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The Rundown | Week of 9.16.2019

The Rundown | Week of 9.16.2019
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Low Rates of Screening for Social Determinants of Health

New research reveals few practices and hospitals screen for social determinants of health despite growing awareness of their effects on health outcomes. The cross-sectional study, which was published in JAMA Network Open, indicates 24 percent of hospitals and 16 percent of physician practices screen “patients for food, housing, transportation, utilities, and interpersonal violence needs.” However, “Practices that serve disadvantaged patients report higher screening rates.” These groups generally focus on “primary care improvement models, bundled payments, and commercial ACO contracts.” Researchers concluded “meeting patients’ social needs is likely to increase as more take on accountability for cost under payment reform.”

>> Read More: Prevalence of Screening for Food Insecurity, Housing Instability, Utility Needs, Transportation Needs, and Interpersonal Violence by US Physician Practices and Hospitals

Hospital Concentration and Prices Increasing

A recent report by the Health Care Cost Institute determined the majority of metropolitan areas have high hospital concentration, which can cause prices to rise. Researchers noted increased concentration — from 67 percent in 2012 to 72 percent in 2016 — is related to growing consolidation. “In most markets, patients have faced fewer choices as markets have become increasingly dominated by a smaller number of hospitals and hospital systems.” Furthermore, this concentration and consolidation correlates — though does not necessarily cause — price increases. After acknowledging the influence of external factors, researchers concluded “increases in market concentration plausibly related to hospital mergers coincided with increases in prices.”

>> Read More: Hospital Concentration Index

Vape Bans and Criminal Investigation

After attributing than 500 cases of severe lung illnesses and seven deaths to e-cigarettes, the Trump administration has announced plans to ban all flavored e-cigarette products. “The Trump Administration is making it clear that we intend to clear the market of flavored e-cigarettes to reverse the deeply concerning epidemic of youth e-cigarette use that is impacting children, families, schools and communities,” said Health and Human Services Secretary Alex Azar. Details of the compliance plan will “outline enforcement policy addressing non-tobacco-flavored e-cigarette products that lack premarket authorization moving forward.” Furthermore, the Food and Drug Administration (FDA) launched an investigation to target the contaminants causing the illnesses and e-cigarettes’ supply chain.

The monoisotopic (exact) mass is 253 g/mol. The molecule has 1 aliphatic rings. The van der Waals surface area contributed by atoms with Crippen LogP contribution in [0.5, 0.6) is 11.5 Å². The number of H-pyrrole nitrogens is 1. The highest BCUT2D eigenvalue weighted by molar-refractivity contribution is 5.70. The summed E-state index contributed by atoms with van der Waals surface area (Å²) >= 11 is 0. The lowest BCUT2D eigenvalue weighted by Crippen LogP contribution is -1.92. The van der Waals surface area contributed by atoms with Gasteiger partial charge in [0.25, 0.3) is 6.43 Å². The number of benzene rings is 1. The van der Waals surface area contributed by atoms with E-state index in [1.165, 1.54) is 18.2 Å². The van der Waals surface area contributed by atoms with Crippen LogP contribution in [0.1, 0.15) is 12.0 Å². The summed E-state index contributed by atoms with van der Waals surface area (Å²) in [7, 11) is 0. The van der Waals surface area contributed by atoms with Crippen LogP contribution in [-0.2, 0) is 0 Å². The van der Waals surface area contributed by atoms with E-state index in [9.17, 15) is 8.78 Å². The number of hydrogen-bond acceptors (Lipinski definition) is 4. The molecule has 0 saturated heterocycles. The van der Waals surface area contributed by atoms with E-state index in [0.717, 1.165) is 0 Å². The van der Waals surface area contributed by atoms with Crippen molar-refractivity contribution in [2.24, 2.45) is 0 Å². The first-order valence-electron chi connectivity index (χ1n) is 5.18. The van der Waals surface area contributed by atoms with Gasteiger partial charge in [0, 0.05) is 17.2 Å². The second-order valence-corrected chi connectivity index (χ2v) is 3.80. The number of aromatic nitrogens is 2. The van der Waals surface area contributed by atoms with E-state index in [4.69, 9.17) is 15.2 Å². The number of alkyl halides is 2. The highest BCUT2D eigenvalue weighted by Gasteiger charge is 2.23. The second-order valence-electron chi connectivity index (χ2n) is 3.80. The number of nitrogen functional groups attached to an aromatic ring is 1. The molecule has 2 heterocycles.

>> Read More: Trump Administration Combating Epidemic of Youth E-Cigarette Use with Plan to Clear Market of Unauthorized, Non-Tobacco-Flavored E-Cigarette Products

Purdue Pharma Declares Bankruptcy

Purdue Pharma, the drugmaker behind OxyContin, has filed for Chapter 11 bankruptcy to settle litigation from 24 state attorneys over the company’s role in the opioid epidemic. The settlement would provide more than $10 billion to combat the opioid crisis via opioid reversal medications. The Sackler family would contribute at least $3 billion and leave the company. Steve MIller, chairman of Purdue’s board of directors, said: “This settlement framework avoids wasting hundreds of millions of dollars and years on protracted litigation, and instead will provide billions of dollars and critical resources to communities across the country trying to cope with the opioid crisis. We will continue to work with state attorneys general and other plaintiff representatives to finalize and implement this agreement as quickly as possible.” However, many states have rejected the tentative deal.

>> Read More: OxyContin maker Purdue Pharma files for Chapter 11 bankruptcy, settles lawsuits

Report: Costs Employer-Sponsored Health Benefits to Grow by 6.5 Percent

The costs of employer-sponsored health benefits are set to increase by 6.5 percent in 2020, according to a report from Aon. High-cost specialty drugs, the rising price of care, and declining utilization are three factors driving the increase. These predictions mean employer-sponsored health benefits will grow by approximately twice the rate as general inflation. This increase is similar to last year’s. Researchers forecasted that “ negative utilization trends” would “drift higher in the next few years, but should remain low” while “utilization of services remains relatively flat or decreasing.”

>> Read More: 2020 Global Medical Trend Rates Report

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